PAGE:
Gift giving is the love language of Christmas

Every year during the holiday season, people spend hours pondering how to get the most unique gift for each person (photo courtesy of @northwesternmn on Instagram).

by Molly Larson 

On Christmas Day, many people observe gift giving as the top love language. Every year during the holiday season, people spend hours pondering how to get the most unique gift for each person.  

Jenna Pelechek, a freshman psychology major, shared what gift giving means to her. “Gifts are not just objects to me,” Pelechek said, “they are a personalized portrayal of your love for someone and evidence that you care enough to pay attention to what they would appreciate receiving.” 

Pelechek gave valuable examples of this through the gifts she has given and received. For Christmas one year, she gave her best friend Stacey a tie blanket with patterns and colors that fit her personality. Pelechek mentioned how Stacey uses the blanket she made her every day, and it reminds Pelechek of their friendship.

Pelechek also remembered wanting new rings for Christmas one year, but that she never told anyone. By coincidence, her sister Tessa bought matching rings as a gift for both of them. Every time she sees Tessa’s ring on her finger, it reminds her of their special bond as sisters.  

Harper Aumock, a sophomore marketing major, shared that every year her grandpa gives her cash as a gift. “It is unique because he gives the money to me a few weeks before Christmas so that I can use it to buy gifts for my friends and family,” Aumock said. 

Last year, Aumock’s best friend from Germany came to visit Minnesota and spend Christmas with Aumock and her family. With the money her grandpa gave her, she bought her and her best friend matching pajamas to wear on Christmas Day. This is a tradition Aumock does every year, and she loved showing her best friend her family’s pajama tradition.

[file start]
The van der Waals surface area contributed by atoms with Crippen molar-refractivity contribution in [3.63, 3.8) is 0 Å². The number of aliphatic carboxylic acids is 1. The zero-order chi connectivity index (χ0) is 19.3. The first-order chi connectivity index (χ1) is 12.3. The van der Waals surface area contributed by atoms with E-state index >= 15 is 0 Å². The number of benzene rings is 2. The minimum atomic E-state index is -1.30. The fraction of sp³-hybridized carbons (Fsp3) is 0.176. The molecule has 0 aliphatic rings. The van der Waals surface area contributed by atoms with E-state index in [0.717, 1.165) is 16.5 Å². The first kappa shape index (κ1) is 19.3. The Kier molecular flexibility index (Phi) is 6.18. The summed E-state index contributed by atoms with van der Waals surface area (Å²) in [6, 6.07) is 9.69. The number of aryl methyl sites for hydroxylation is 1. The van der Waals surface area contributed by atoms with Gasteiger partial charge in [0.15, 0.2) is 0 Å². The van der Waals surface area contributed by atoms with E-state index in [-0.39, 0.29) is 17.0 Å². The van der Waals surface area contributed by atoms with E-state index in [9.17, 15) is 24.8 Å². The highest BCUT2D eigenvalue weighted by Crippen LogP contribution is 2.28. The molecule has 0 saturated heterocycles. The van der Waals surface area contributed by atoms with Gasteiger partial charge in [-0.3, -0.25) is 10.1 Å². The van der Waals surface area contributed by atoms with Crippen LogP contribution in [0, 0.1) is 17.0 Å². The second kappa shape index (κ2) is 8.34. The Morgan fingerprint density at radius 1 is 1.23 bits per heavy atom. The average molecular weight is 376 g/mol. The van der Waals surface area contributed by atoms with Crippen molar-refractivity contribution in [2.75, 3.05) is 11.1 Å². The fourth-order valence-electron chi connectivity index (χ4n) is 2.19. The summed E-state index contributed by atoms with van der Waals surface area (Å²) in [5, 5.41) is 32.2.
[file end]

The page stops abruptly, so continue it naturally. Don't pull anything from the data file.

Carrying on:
“The lasting impact of a gift is the love shown through the generosity of a giver,” said Aumock. “When someone gives you a gift, the material will fade as time goes on, but the kindness shown in the relationship by the act of giving remains.”  

 Joshua Waldriff is a senior politics, history and economics major. He remembered one of the most unique gifts he received for Christmas was a case of Pepsi.  

“I like Pepsi, but I didn’t understand it as a gift,” said Waldriff. “It wasn’t until I opened it and realized my parents had put a Nintendo 3DS inside that it became one of the most unique gifts I have ever gotten.”

Every year, Waldriff and his family have a handmade gift exchange, which is one of their Christmas traditions. A couple years ago, he made a wooden Christmas tree for his grandpa. Every Christmas season, the tree hangs in his grandpa’s kitchen. 

“Depending on the gift, a lot of its impact can come from its sentimental worth and the memories made between the giver and receiver,” Waldriff said. “There is no one impact that a gift can have on a person, but one long-lasting impact it can have is the memory. There are gifts I have received that I will always remember because of the circumstance of the giving, and that will last well longer than the gift itself.” 

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